Researcher reveals DeJoy donated $600,000 to Trump and GOP after top USPS job opened: 'Just wildly, blatantly corrupt'

Researcher reveals DeJoy donated $600,000 to Trump and GOP after top USPS job opened: 'Just wildly, blatantly corrupt'

During a House hearing Monday examining Postmaster General Louis DeJoy's myriad potential conflicts of interest, researcher Lisa Graves testified that the former North Carolina logistics executive donated more than $600,000 to the GOP and President Donald Trump's reelection campaign in just a two-month period after the top Postal Service job opened up late last year.


Graves, the executive director of True North Research—a watchdog group that investigates the influence of dark money (pdf) on public policy—told the House Subcommittee on Government Operations in her written testimony that "although Mr. DeJoy was not appointed by President Trump, DeJoy suddenly gave the president's campaign and the [Republican National Committee] more than $600,000 over the span of just eight weeks" after former Postmaster General Megan Brennan announced her plans to retire.

Despite his complete lack of experience working at the Postal Service, DeJoy was unanimously appointed by the Trump-friendly USPS Board of Governors in May after a search process that Democratic lawmakers have deemed "highly irregular." Board member John Barger, also a Republican donor, reportedly suggested DeJoy as a candidate for the job even though he was not among the initial contenders vetted for the position by an outside search firm.

Graves argued Monday that DeJoy's questionable emergence as a top candidate for USPS chief may have been a reward for his generous donations to congressional Republicans.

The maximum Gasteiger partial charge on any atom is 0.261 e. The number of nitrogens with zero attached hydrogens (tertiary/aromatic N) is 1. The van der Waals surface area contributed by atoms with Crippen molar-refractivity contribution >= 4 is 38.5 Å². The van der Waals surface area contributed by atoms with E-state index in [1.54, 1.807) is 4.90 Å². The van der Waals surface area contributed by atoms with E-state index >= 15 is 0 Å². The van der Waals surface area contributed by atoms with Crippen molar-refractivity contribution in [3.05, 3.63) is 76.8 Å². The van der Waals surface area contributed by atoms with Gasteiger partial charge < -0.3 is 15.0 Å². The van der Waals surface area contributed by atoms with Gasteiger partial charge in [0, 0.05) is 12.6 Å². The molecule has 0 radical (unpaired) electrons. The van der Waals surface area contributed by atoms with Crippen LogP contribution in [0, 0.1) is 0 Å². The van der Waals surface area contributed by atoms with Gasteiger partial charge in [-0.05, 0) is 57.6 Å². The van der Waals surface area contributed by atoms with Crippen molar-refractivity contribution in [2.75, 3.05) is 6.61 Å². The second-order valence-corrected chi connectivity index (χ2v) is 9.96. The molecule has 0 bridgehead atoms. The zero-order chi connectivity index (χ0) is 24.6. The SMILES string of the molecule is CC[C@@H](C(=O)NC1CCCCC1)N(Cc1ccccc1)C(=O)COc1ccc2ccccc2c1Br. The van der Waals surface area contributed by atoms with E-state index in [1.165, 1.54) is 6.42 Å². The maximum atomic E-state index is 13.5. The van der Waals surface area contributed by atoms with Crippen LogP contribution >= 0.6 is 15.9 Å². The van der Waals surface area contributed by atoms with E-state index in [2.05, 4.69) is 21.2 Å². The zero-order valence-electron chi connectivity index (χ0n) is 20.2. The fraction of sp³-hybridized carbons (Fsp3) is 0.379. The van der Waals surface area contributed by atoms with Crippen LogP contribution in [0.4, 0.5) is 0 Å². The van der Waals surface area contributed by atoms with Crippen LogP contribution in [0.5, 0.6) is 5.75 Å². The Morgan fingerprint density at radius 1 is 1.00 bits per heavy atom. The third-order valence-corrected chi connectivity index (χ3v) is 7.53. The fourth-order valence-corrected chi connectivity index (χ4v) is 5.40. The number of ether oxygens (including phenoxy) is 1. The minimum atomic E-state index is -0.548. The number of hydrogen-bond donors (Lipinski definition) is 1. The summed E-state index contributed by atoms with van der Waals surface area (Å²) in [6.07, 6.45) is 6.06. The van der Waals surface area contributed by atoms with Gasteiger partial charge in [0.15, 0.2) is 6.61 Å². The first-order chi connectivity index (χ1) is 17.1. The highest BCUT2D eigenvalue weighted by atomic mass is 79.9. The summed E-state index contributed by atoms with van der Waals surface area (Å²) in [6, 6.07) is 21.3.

"In the 2019-2020 cycle, DeJoy has given more than $1.5 million to GOP candidates and campaigns, the bulk of which has gone to aid Trump's 2020 election strategy," said Graves. "This includes nearly $80,000 to aid GOP Senate races since last December... In the 2019-2020 cycle, Mr. DeJoy gave money to the campaigns of the following U.S. Senators: Mitch McConnell (R-Ky.), Martha McSally (R-Ariz.), Thom Tillis (R-N.C.), and Josh Hawley (R-Mo.). Mr. DeJoy has also donated repeatedly to John James (R-MI), who is campaigning against U.S. Sen. Gary Peters (D-Mich)."

Graves told the House panel that DeJoy's status as a megadonor to Trump and the Republican Party raises the possibility that the postmaster general is his authority to assist the reelection bid of the president by throwing the USPS into chaos just weeks before a contest that could hinge on mail-in ballots.

"It is simply wrong to put such a partisan political insider in charge of the Postal Service, especially in an election year," said Graves. "Mr. DeJoy's close ties to Trump, who has attacked vote-by-mail, are disqualifying, and raise a legitimate question we've never had to ask before: Will Mr. DeJoy use his power as the postmaster general to deliver our ballots on time, or to deliver the election to the man he has spent hundreds of thousands of dollars on and raised millions to help win, Donald Trump?"

Watch Graves' testimony:



Rep. Gerry Connolly (D-Va.), chairman of the House Subcommittee on Government Operations, tweeted following the hearing Monday that Graves' testimony further demonstrates the need for DeJoy to be "removed from office immediately."

"This information, uncovered at my subcommittee hearing today, is explosive," wrote Connolly. "We have a crony at the helm of our nation's Postal Service. A man rife with conflicts of interest and potential violations of law."

In his opening remarks at the hearing, Connolly pointed to recent reports that DeJoy orchestrated an illegal straw-donor scheme for the benefit of Republican candidates—an allegation the House Oversight Committee is currently investigating. Connolly also noted that DeJoy, in the face of a subpoena from the Oversight Committee, is still withholding from Congress "a wide range of documents," including his possible communications with the Trump reelection campaign.

"While the Board of Governors might be 'tickled pink' with Mr. DeJoy's performance, the American people are not," said Connolly. "Perhaps they need to be reminded that their job is to serve this nation and not this president."

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